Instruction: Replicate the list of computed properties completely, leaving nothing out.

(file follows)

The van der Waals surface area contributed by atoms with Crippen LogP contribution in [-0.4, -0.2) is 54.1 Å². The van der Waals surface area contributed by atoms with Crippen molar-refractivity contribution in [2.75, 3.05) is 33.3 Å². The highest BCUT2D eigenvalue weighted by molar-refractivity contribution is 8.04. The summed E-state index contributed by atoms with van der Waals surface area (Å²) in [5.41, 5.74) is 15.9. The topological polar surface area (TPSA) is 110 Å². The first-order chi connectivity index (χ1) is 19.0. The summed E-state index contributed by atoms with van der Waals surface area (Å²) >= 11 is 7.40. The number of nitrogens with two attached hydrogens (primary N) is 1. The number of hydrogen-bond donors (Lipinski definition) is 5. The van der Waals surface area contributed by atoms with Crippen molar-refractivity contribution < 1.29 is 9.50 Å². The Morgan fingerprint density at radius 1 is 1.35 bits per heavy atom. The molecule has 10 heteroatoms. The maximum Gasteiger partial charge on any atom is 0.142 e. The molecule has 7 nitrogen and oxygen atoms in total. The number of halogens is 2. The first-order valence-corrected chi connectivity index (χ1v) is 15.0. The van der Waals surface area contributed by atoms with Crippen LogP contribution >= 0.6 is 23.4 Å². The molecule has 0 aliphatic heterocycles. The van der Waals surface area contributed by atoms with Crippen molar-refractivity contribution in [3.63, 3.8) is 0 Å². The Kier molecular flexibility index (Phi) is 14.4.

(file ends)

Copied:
The van der Waals surface area contributed by atoms with Crippen LogP contribution in [-0.4, -0.2) is 54.1 Å². The van der Waals surface area contributed by atoms with Crippen molar-refractivity contribution in [2.75, 3.05) is 33.3 Å². The highest BCUT2D eigenvalue weighted by molar-refractivity contribution is 8.04. The summed E-state index contributed by atoms with van der Waals surface area (Å²) in [5.41, 5.74) is 15.9. The topological polar surface area (TPSA) is 110 Å². The first-order chi connectivity index (χ1) is 19.0. The summed E-state index contributed by atoms with van der Waals surface area (Å²) >= 11 is 7.40. The number of nitrogens with two attached hydrogens (primary N) is 1. The number of hydrogen-bond donors (Lipinski definition) is 5. The van der Waals surface area contributed by atoms with Crippen molar-refractivity contribution < 1.29 is 9.50 Å². The Morgan fingerprint density at radius 1 is 1.35 bits per heavy atom. The molecule has 10 heteroatoms. The maximum Gasteiger partial charge on any atom is 0.142 e. The molecule has 7 nitrogen and oxygen atoms in total. The number of halogens is 2. The first-order valence-corrected chi connectivity index (χ1v) is 15.0. The van der Waals surface area contributed by atoms with Crippen LogP contribution >= 0.6 is 23.4 Å². The molecule has 0 aliphatic heterocycles. The van der Waals surface area contributed by atoms with Crippen molar-refractivity contribution in [3.63, 3.8) is 0 Å². The Kier molecular flexibility index (Phi) is 14.4.